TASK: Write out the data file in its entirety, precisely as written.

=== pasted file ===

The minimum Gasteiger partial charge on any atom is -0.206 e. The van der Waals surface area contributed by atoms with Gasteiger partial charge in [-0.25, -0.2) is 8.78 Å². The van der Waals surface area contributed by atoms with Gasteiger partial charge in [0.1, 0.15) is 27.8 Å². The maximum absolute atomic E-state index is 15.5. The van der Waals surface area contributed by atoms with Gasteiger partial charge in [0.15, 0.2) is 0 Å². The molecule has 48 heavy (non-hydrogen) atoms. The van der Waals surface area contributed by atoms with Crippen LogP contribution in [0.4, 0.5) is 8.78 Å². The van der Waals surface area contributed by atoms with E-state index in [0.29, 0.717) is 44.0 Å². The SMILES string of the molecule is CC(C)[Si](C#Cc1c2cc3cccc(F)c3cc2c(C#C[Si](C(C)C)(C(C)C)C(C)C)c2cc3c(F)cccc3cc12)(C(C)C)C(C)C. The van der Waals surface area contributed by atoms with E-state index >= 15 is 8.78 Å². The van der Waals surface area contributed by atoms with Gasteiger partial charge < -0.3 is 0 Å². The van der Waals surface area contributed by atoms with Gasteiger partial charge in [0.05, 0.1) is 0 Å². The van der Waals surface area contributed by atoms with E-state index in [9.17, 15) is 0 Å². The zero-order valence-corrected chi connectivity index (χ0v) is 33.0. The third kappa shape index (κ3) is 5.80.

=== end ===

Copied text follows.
The minimum Gasteiger partial charge on any atom is -0.206 e. The van der Waals surface area contributed by atoms with Gasteiger partial charge in [-0.25, -0.2) is 8.78 Å². The van der Waals surface area contributed by atoms with Gasteiger partial charge in [0.1, 0.15) is 27.8 Å². The maximum absolute atomic E-state index is 15.5. The van der Waals surface area contributed by atoms with Gasteiger partial charge in [0.15, 0.2) is 0 Å². The molecule has 48 heavy (non-hydrogen) atoms. The van der Waals surface area contributed by atoms with Crippen LogP contribution in [0.4, 0.5) is 8.78 Å². The van der Waals surface area contributed by atoms with E-state index in [0.29, 0.717) is 44.0 Å². The SMILES string of the molecule is CC(C)[Si](C#Cc1c2cc3cccc(F)c3cc2c(C#C[Si](C(C)C)(C(C)C)C(C)C)c2cc3c(F)cccc3cc12)(C(C)C)C(C)C. The van der Waals surface area contributed by atoms with E-state index >= 15 is 8.78 Å². The van der Waals surface area contributed by atoms with Gasteiger partial charge < -0.3 is 0 Å². The van der Waals surface area contributed by atoms with Gasteiger partial charge in [0.05, 0.1) is 0 Å². The van der Waals surface area contributed by atoms with E-state index in [9.17, 15) is 0 Å². The zero-order valence-corrected chi connectivity index (χ0v) is 33.0. The third kappa shape index (κ3) is 5.80.